It's time to get real about job applications.
Remember photo albums?
Nope, not Snapfish. I mean actual albums with a cover, binding, and plastic sleeves for physical photographs.
No recollection? I'm not surprised.
Our lives are 100 percent digital today and, while it's convenient to store photos online, many of us yearn for something more tangible.
Something … real.
The limits of a digital life: memories shouldn't just exist on memory cards.
That's why Printstagram popped up, so we can bring Instagram photos to life as posters, magnets, sticker books and other hands-on products.
Then in early October I read an article from the Associated Press about a rise in 3-D portraits. It seems 2-D pictures are passe'. We need photos we can touch and feel.
From the article:
“Overloaded with digital photos, statues may be moving in to fulfill our desire for portraits that stand out.”
Hmm, stand out. Interesting word choice. We try so hard to impress — especially in job applications — and all it does it make us less real to the reader.
When you apply for jobs, are you guilty of these seven writing habits?
1. You use big words to appear intellectual look smart
Try too hard: "I wish to inquire about the possibility of your company expanding in the near future."
Simple translation: "I'm curious to know if your company is hiring."
Try too hard: "My experience thus far has proven that I have a distinguished track record."
Simple translation: "I have a proven track record, and here's why."
The test: If it's a line you would never say in conversation, don't write it in a job application.
More “try too hard” examples here.
2. You rely on adjectives instead of stories
In a cover letter, you tell people you're “energetic, focused, and determined.”
That's not real. It's more like pleading for people to believe you. What proof do they have?
How about a story to show how you're energetic, focused and determined? Like this one.
3. You sound like everyone else
Every time you write a line like “I am uniquely qualified for this position,” delete it immediately and replace with specific details on why you're uniquely qualified.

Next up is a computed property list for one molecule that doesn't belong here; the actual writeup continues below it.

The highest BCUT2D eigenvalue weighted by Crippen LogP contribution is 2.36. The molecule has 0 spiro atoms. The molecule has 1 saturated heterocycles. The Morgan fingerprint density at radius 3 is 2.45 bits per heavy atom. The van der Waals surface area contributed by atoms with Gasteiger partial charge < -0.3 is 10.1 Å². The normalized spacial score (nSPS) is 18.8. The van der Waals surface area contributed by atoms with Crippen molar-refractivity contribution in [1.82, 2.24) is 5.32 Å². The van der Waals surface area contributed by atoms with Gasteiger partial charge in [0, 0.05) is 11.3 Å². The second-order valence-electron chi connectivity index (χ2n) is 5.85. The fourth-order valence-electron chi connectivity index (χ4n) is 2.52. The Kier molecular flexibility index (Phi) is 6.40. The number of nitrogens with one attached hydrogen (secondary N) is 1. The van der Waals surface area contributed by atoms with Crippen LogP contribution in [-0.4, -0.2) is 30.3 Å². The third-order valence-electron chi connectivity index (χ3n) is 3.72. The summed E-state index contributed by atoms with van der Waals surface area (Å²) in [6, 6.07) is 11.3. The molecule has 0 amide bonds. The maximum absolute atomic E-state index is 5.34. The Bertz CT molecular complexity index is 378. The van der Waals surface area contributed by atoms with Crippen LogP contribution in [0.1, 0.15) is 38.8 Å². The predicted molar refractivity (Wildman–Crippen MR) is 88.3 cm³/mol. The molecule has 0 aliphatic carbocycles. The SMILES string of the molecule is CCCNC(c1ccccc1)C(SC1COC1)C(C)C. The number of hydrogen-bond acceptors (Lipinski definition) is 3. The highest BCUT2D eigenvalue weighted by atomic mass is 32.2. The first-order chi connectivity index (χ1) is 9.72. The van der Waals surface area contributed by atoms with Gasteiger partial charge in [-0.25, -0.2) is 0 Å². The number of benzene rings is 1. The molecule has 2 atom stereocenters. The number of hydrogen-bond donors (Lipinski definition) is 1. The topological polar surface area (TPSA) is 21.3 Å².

“I spent the last two years as the assistant director of development for the United Way of Greater Cleveland, and the job has prepared me for [name of company]. For instance, at the United Way I…”
Everyone says they're “uniquely qualified.” But you're not like everyone…right? I didn't think so.
4. One word: Utilize
Classic “I'm smart look at me” word we util... use in writing but rarely if ever in a conversation.
5. You never ask for help or to be taught
Especially recent grads. I read a cover letter in which a 22 year old called herself a marketing “guru.” Well, let me just show you to your new corner office as company CEO.
The irony is employers would much rather hire someone who is raw but willing to be molded.
Matthew Ross is a perfect example — learn from him.
6. Two words: such as
Again, “such as” is a phrase we use to elevate our writing and 'wow' people. It doesn't.
Want to look poised and mature? Let your guard down, and be human. An easy way — use “like” instead of “such as.”
7. You forget it's OK to be vulnerable
No one is perfect. So don't act like it.
Instead, show how the challenges in your life/career have fueled you and led to success.
Bosses have read enough applications where people use fancy words to sound like anyone but themselves.
Next time around? Be that 3-D portrait.
Want to see how your resume stacks up? Try out our free critique today!
Note: This article originally appeared in Rubin Education, formally known as News to Live By.
Photo credit: Lewis Minor/Flickr